“Lost and Found”

“And somewhere, there is
a flash of brilliance
illuminating the shadows”. (from Walt’s poem, “Snapshots”

“Lost and Found” (a prose poem)

I have so few memories. Rummaging through a box_ a note found among a few old photos from sixty years ago. It is yesterday …and the note reads:

“Billie: I went by for the laundry but it’s not ready yet. It is 1:30 and I still have to work Riviera. The man said it would be ready by 3:00 P.M. How about sending Butch after it?” Jack.

His beautiful handwriting; so precise; schooled from the turn of the century. Daddy’s note is written on the back of an old, yellow-stained envelope. The laundromat is six blocks from our dingy, ugly, olive green rental. It looks the same today as it did then, only now is painted a sickly blue.

A screened porch snakes across the front. A low, overhanging, wooden structure covers its length to act as shade, reminiscent of a chicken coop. It remains the ugliest eye-sore house on that street. Was probably why I grew up to become a “turner” of houses. Could never get that bad taste out of my mouth, so I kept moving. I slept at one end of the sharp curve of the porch on hot, sweltering summer nights. If you knocked at the front porch door, you were unable to see me sleeping at the other end.
The laundry must have been Daddy’s responsibility! Amazing! On a hot, sticky Florida day, he must work and rescue the laundry! His work consisted of servicing jukeboxes at restaurants and bars. Take the money out; put new records in. Not intellectually stimulating. A penny for your thoughts and five songs will cost you a quarter. The job barely paid the bills when the money did not lose its way at end of day to the race track.

Daddy once managed a gas station but there was a leak and the whole place literally blew up right in his face! After exiting the hospital, we moved to Daytona Beach where he managed a Bottling company. A sweet, wonderful , funny guy, everyone loved you, Daddy! You never said a mean, cross, spiteful word, ever! Such a happy drunk! But you had a knack for being around things that liked to blow up!

Mother (the “Billie” of our note) never approved your longings for ‘adventure’. A trip to the track or one last beer following jukebox rounds always broke the financial back. Daddy, in your cups at the supper table you say: “pass the peas!” and Mother did just that. She passed them. She threw the whole bowl… those tiny, green-garden delicious peas swimming in butter…Dogs tucked their tails and cringed under the table to avoid the crash. Little sister screamed with fear and I the grownup child of eight hushed her away ’til the storm blew over. Now older and able to withhold moral judgment, I long to see you, Daddy; give you a hug; hold your hand. Look deep into those dark, mysterious, Cherokee eyes of yours. I herewith send a belated note to you: “You meant a lot to me” and I apologize for mother pitching the peas.

Before you worked for a music company and drove a truck, you rode the bus home from work to the trailer park each day. Brought home with you one piece of wood each day until you built baby brother a playpen… Here are pictures of baby, grinning from his playpen! How could anyone question such love?

I would have liked to have known you but you left too soon. I knew so little that even this old scrap of paper seems a precious memory to keep. Your sister, mother, father gone early…before I could know them. Your mother passed when you were seven and you say you remember her long, thick flowing, silky-black hair. You tried to reach up and touch it as she left for heaven.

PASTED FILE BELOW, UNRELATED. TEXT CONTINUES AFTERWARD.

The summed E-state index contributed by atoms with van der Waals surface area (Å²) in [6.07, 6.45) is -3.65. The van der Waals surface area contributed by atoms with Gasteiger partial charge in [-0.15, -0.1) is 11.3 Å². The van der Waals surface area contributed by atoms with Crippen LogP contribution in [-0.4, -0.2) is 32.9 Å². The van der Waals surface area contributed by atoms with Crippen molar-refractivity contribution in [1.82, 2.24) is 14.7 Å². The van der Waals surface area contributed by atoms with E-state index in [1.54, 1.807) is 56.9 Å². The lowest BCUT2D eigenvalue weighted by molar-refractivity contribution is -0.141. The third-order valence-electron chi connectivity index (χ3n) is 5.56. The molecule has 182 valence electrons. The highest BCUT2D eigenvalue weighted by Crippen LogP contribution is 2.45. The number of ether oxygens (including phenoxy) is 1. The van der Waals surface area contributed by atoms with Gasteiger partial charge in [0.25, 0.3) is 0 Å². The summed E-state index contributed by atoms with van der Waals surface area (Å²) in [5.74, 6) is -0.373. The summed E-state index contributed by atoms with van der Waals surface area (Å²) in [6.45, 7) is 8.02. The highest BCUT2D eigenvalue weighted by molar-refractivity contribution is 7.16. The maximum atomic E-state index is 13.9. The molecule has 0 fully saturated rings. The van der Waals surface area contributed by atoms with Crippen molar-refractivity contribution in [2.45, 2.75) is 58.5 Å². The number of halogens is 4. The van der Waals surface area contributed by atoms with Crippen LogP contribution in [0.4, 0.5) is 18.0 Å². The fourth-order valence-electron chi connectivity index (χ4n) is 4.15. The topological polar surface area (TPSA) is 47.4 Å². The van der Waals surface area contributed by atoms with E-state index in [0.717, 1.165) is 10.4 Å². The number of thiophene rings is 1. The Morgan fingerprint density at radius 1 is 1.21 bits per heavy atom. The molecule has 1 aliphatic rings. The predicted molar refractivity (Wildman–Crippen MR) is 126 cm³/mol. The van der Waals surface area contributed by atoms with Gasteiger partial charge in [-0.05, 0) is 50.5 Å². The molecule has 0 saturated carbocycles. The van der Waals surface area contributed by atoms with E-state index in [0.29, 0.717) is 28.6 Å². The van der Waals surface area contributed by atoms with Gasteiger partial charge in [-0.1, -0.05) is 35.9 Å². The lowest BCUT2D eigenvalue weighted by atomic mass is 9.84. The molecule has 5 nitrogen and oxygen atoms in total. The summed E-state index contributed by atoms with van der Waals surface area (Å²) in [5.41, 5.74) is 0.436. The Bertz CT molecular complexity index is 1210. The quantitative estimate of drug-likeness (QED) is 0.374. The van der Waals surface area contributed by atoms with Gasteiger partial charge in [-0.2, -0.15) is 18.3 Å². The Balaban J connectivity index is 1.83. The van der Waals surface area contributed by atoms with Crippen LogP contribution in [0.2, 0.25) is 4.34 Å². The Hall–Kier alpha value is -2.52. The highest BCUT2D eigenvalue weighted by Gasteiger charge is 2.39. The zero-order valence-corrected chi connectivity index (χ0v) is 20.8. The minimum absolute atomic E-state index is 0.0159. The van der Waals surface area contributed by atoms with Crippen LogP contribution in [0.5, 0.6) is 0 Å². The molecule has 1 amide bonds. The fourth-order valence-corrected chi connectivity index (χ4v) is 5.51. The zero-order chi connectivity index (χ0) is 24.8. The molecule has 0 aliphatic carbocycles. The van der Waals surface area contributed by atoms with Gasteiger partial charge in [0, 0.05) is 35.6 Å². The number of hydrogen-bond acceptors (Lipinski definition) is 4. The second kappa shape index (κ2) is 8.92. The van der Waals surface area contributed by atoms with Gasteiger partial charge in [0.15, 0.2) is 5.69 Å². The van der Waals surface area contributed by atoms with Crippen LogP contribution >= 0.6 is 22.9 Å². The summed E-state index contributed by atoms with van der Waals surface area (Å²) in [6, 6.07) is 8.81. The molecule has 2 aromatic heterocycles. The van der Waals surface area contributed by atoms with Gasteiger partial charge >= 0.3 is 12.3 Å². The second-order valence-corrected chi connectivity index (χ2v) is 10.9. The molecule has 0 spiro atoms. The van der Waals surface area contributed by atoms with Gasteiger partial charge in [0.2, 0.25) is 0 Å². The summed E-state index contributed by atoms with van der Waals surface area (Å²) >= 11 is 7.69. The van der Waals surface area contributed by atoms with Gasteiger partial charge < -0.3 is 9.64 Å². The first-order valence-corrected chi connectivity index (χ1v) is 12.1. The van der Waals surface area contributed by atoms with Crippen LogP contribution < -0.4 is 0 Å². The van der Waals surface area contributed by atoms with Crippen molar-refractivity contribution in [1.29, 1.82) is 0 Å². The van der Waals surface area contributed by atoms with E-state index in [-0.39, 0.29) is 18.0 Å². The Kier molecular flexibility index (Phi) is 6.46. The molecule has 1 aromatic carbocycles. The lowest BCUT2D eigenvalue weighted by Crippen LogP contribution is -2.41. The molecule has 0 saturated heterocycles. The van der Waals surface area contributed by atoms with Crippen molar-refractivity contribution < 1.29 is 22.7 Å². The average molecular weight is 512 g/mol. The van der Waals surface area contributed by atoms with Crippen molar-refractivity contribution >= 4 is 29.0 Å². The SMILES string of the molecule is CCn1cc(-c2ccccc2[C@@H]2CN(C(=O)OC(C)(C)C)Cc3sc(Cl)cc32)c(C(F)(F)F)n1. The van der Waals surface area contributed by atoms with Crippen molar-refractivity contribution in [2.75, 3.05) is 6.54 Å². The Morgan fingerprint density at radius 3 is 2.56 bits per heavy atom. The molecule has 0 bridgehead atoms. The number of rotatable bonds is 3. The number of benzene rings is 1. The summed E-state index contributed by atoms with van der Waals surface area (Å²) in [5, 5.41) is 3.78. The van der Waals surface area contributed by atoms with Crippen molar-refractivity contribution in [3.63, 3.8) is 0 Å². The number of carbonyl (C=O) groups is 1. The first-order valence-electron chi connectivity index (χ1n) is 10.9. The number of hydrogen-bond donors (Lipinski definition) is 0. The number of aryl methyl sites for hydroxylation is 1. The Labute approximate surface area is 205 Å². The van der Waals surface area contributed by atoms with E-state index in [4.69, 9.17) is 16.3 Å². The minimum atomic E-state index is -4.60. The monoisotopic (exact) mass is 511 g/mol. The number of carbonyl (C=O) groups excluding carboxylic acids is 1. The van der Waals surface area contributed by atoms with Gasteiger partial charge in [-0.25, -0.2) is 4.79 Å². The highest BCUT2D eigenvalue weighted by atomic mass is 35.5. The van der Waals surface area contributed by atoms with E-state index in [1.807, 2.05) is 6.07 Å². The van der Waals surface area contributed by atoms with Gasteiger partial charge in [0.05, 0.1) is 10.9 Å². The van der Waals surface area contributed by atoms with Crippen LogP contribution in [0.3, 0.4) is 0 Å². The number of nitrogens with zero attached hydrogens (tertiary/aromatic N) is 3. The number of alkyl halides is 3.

– See more at: http://www.writing.com/main/view_item/item_id/1850546-Found-Daddys-Note-a-prose-poem#sthash.UfY45JG3.dpuf

Sunset

Sunset

She floats upon the mists, like veil`ed bride
and mid the purple light of evening glows.
She wavers, beamed between the candled light;
a many-ribboned rainbow now she shows.

There’s mauve and peach among her silken folds
Look! streaming are her ruffles; there she glides…
and ivory, her face back-lit with gold!
Now peaceful in the billowed clouds she hides.

She whispers that the day has slipped away
and soon the colors fade to somber bloom;
a greying majesty begins to sway
as sad, and sadder grows the deep`ning gloom.

Black night has come again for this old crone
God save us from the dusky dark, alone.

Sylvia’s Bell Jar

Sylvia’s Bell Jar

She changed her name to Higginbottom, E.

then raised her glass of wine to Madamoiselle;

to New York City and society.

Anonymous, she ventures into hell.

The fifties presupposes white-glove stance

the social ladder climbed most carefully.

We women had the vote but little chance

to join Man’s world. We lived…uncertainly.

So brave to throw away her steno pad

forsaking all Aurelia’s imbued schemes.

She grabs the poet’s place which makes her glad

but life is not so simple as our dreams.

Frustration climbs into a safe cocoon

thrice turning up the gas to fill her room.

I recently finished Plath’s “Bell Jar”.  Born in 1934 (Plath born 1932), I remember those days.  For most of us, marriage and kids was society’s expectation. Many women happy with that but Sylvia wanted more; much more.  Her book seems to fall apart midway.  Perhaps that is exactly what she meant the reader to feel- like one is losing their mind and things are falling apart.  She was driven.  Suffering clinical depression, she had a tough time tolerating disappointments; her husband not the least of those.  She tried to kill herself 3 times: once by drowning, once by taking pills after return from NY trip and discovering her rejection slip for Harvard summer writing course (with IQ 166, that must have really steamed her!), and finally succeeding by turning on the gas in a London flat soon after publication of her book.